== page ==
How Long Do I Wash My Hands?
The FDA food code for workers recommends 10-15 seconds compared to the 20 seconds recommended by the CDC for consumers. The difference between the handwashing times is about 5 seconds.
Research has shown a minimum 10-15 second scrub is necessary to remove transient pathogens from the hands and when an antimicrobial soap is used, a minimum of 15 seconds is required. Soap is important for the surfactant effect in removing soil from the hands and a warm water temperature is important in achieving the maximum surfactant effect of the soap.
(A) Except as specified in ¶ (D) of this section, food employees shall clean their hands and exposed portions of their arms, including surrogate prosthetic devices for hands or arms for at least 20 seconds, using a cleaning compound in a handwashing sink that is equipped as specified under § 5-202.12 and Subpart 6-301.P
(B) Food employees shall use the following cleaning procedure in the order stated to clean their hands and exposed portions of their arms, including surrogate prosthetic devices for hands and arms:
(1) Rinse under clean, running warm water; P
(2) Apply an amount of cleaning compound recommended by the cleaning compound manufacturer; P
(3) Rub together vigorously for at least 10 to 15 seconds while:
(a) Paying particular attention to removing soil from underneath the fingernails during the cleaning procedure, P and
(b) Creating friction on the surfaces of the hands and arms or surrogate prosthetic devices for hands and arms, finger tips, and areas between the fingers; P
(4) Thoroughly rinse under clean, running warm water; P and
(5) Immediately follow the cleaning procedure with thorough drying using a method as specified under § 6-301.12. P
(C) Toavoid recontaminating their hands or surrogate prosthetic devices, food employees may use disposable paper towels or similar clean barriers when touching surfaces such as manually operated faucet handles on a handwashing sink or the handle of a restroom door.
(D) If approved and capable of removing the types of soils encountered in the food operations involved, an automatic handwashing facility may be used by food employees to clean their hands or surrogate prosthetic devices.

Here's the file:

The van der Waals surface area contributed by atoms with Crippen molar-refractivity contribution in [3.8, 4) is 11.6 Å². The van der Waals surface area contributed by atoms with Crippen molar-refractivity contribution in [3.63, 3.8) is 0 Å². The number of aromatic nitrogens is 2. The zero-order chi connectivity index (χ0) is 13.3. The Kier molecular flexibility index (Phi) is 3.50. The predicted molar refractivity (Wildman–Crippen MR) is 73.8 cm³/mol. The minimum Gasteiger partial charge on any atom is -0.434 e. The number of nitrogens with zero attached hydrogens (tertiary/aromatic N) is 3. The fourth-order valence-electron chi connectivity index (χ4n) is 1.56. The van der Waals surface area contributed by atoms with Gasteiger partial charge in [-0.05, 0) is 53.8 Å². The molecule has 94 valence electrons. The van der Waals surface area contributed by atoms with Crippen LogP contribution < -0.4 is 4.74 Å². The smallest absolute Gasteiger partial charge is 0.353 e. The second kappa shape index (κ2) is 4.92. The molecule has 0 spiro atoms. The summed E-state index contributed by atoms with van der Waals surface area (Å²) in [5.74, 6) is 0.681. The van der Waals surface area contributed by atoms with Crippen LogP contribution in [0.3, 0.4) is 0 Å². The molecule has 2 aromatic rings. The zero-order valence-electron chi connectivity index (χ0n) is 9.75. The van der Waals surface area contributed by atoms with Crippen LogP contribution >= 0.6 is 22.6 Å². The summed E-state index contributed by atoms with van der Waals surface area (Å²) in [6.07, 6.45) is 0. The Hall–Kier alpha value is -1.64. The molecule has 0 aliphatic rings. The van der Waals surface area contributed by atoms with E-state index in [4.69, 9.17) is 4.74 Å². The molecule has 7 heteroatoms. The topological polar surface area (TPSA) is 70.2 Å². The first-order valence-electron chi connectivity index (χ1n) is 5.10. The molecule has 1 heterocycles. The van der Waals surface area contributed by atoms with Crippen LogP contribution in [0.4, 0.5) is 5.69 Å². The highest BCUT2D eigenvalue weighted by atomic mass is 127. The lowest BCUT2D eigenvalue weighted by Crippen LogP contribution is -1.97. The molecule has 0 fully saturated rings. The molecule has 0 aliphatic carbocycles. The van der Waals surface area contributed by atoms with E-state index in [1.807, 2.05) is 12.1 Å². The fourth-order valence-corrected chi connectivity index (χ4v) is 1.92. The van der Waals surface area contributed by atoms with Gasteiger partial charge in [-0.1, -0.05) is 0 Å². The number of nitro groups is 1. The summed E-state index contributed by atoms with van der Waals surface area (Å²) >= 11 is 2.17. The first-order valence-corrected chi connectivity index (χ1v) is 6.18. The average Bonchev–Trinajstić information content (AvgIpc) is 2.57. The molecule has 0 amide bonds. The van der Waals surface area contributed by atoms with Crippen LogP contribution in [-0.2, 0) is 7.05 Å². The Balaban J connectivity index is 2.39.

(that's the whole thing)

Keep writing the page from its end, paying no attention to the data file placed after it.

What handwashing steps do food employees need to follow?
- Clean hands and exposed portions of arms, including surrogate prosthetic devices for hands and arms, for at least 20 seconds by the following method:
1. Rinse under clean, warm running water;
2. Apply soap and rub all surfaces of the hands and fingers together vigorously with friction for at least 10 to 15 seconds, giving particular attention to the area under the fingernails, between the fingers/fingertips, and surfaces of the hands, arms, and surrogate prosthetic devices;
3. Rinse thoroughly with clean, warm running water; and
4. Thoroughly dry the hands and exposed portions of arms with single-use paper toweling, a heated-air hand-drying device, or a clean, unused towel from a continuous towel system that supplies the user with a clean towel.
- Avoid recontamination of hands and arms by using a clean barrier, such as a paper towel, when turning off hand sink faucets or touching the handle of a restroom door.
- Guideline for hand washing and hospital environment controlHand washing with plain soaps or detergents (in bar, granules, leaflet, or liquid from) suspends millions of microorganisms and allows them to be rinsed off; this process is often referred to as mechanical removal of microorganisms. This process removes transient microorganisms. Handwashing with antimicrobial-containing products kills or inhibits the growth of microorganisms; this process is often referred to as the chemical removal of microorganisms (both transient and some resident microorganisms). Hand washing with plain soap for 15 seconds or less appears to be sufficient for most routine activities. For invasive procedures within hospitals or health care settings antimicrobial products may be used. When gloves are used, hand washing is recommended because gloves may become perforated during use and because bacterial can multiply rapidly on gloved hands.Garner, J.S. and Favero, M.S. (1985). Guideline for hand washing and hospital environmental control, 1985. Hospital Infections Program Center for Intectious Diseases, Centers for Disease Control and Prevention.